Earley wrote a book about her experiences, "One Woman's Army: A Black Officer Remembers the WAC.” She was honored by the U.S. Postal Museum Hall of Fame in 1996. In 1995, she was publicly recognized by President Clinton at the groundbreaking for the Women’s Memorial in Washington D.C., and in 2002 Clinton invited her to attend the groundbreaking of the World War II memorial.
She was a member of the Sinclair Community College board of trustees from 1977-92 and vice chairwoman of the board from 1985-92. Earley, who also served on the boards of the American Red Cross and the Dayton Metropolitan Housing Authority, died in 2002.
Mother of poet Paul Laurence Dunbar
Matilda Dunbar was born a slave in Fayette County, Ky. Despite being illiterate, she instilled a love for language in her son.
As a child, she would surreptitiously pull up a box for a seat on her master’s veranda and listen to him tell stories to his own children, according to LaVerne Sci, a Dunbar scholar who served as the Dunbar House site manager for 20 years.
“She could listen, enjoy, imagine and capture,” Sci said.
She passed those abilities on to her son, who started rhyming as a baby. During her life she worked as a washerwoman to support her family. Among her customers: the family of Orville and Wilbur Wright.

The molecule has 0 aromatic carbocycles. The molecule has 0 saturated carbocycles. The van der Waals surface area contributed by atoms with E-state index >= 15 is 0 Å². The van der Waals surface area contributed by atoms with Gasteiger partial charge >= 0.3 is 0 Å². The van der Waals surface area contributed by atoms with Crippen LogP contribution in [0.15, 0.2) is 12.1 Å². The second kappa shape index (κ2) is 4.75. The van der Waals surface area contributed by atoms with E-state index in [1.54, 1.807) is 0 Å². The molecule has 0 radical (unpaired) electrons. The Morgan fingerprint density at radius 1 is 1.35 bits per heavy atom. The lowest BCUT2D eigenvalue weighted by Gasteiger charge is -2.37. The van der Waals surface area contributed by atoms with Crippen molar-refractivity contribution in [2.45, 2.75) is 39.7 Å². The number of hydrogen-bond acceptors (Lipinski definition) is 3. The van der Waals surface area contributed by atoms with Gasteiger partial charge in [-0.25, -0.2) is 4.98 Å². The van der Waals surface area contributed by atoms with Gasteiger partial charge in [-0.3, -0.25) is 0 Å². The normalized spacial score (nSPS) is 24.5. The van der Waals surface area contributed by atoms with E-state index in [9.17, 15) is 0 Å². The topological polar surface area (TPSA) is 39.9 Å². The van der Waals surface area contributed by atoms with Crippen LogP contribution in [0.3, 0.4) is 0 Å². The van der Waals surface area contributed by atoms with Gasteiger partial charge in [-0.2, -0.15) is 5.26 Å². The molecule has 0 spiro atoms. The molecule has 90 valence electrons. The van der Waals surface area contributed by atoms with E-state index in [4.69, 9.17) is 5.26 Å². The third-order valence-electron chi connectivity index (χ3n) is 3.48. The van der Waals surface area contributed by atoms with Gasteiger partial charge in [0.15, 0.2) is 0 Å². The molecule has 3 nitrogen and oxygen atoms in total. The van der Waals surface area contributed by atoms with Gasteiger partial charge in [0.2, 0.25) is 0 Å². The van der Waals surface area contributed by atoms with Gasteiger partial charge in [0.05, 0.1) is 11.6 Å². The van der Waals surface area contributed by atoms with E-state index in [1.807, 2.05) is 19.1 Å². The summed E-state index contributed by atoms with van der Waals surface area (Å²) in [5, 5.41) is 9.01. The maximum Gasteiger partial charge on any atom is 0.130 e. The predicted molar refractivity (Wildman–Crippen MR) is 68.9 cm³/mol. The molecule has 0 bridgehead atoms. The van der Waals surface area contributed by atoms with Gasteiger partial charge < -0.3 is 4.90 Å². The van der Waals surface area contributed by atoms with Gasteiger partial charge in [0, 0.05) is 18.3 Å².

When her son’s chronic health problems became worse, he moved back home with her, and she cared for him for the last three years of his life before he died in 1906. Matilda continued to live in the house, now a national historic site in west Dayton, until her death in 1934.
Daughter of a Civil War veteran, began teaching in the Dayton school system in 1878
Born in Xenia, Troy became the only African American teacher retained after schools were integrated in 1887. She provided teacher training to young black women in the early 1900s, according to Dayton Public Schools historical documents. Much of her career was spent at Garfield School, where she retired in 1920. Among the students she taught during her career was Paul Laurence Dunbar, who went on to international acclaim as a poet.